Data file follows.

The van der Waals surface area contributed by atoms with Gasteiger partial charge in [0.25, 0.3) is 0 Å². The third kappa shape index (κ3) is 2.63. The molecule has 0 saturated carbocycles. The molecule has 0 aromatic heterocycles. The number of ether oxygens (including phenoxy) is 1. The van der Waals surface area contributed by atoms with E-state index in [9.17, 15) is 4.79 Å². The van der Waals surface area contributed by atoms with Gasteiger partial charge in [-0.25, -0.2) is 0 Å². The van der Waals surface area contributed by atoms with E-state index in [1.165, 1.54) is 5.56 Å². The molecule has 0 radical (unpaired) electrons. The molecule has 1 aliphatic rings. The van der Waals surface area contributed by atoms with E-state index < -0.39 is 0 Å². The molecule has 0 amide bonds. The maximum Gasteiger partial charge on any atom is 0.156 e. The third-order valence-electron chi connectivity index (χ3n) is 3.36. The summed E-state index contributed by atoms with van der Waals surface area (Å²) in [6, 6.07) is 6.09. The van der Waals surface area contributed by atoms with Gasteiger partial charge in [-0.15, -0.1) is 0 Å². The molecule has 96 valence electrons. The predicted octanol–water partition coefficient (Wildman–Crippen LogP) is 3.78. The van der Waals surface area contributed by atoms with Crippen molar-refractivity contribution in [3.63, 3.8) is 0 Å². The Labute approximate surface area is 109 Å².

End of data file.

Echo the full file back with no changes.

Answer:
The van der Waals surface area contributed by atoms with Gasteiger partial charge in [0.25, 0.3) is 0 Å². The third kappa shape index (κ3) is 2.63. The molecule has 0 saturated carbocycles. The molecule has 0 aromatic heterocycles. The number of ether oxygens (including phenoxy) is 1. The van der Waals surface area contributed by atoms with E-state index in [9.17, 15) is 4.79 Å². The van der Waals surface area contributed by atoms with Gasteiger partial charge in [-0.25, -0.2) is 0 Å². The van der Waals surface area contributed by atoms with E-state index in [1.165, 1.54) is 5.56 Å². The molecule has 0 radical (unpaired) electrons. The molecule has 1 aliphatic rings. The van der Waals surface area contributed by atoms with E-state index < -0.39 is 0 Å². The molecule has 0 amide bonds. The maximum Gasteiger partial charge on any atom is 0.156 e. The third-order valence-electron chi connectivity index (χ3n) is 3.36. The summed E-state index contributed by atoms with van der Waals surface area (Å²) in [6, 6.07) is 6.09. The van der Waals surface area contributed by atoms with Gasteiger partial charge in [-0.15, -0.1) is 0 Å². The molecule has 96 valence electrons. The predicted octanol–water partition coefficient (Wildman–Crippen LogP) is 3.78. The van der Waals surface area contributed by atoms with Crippen molar-refractivity contribution in [3.63, 3.8) is 0 Å². The Labute approximate surface area is 109 Å².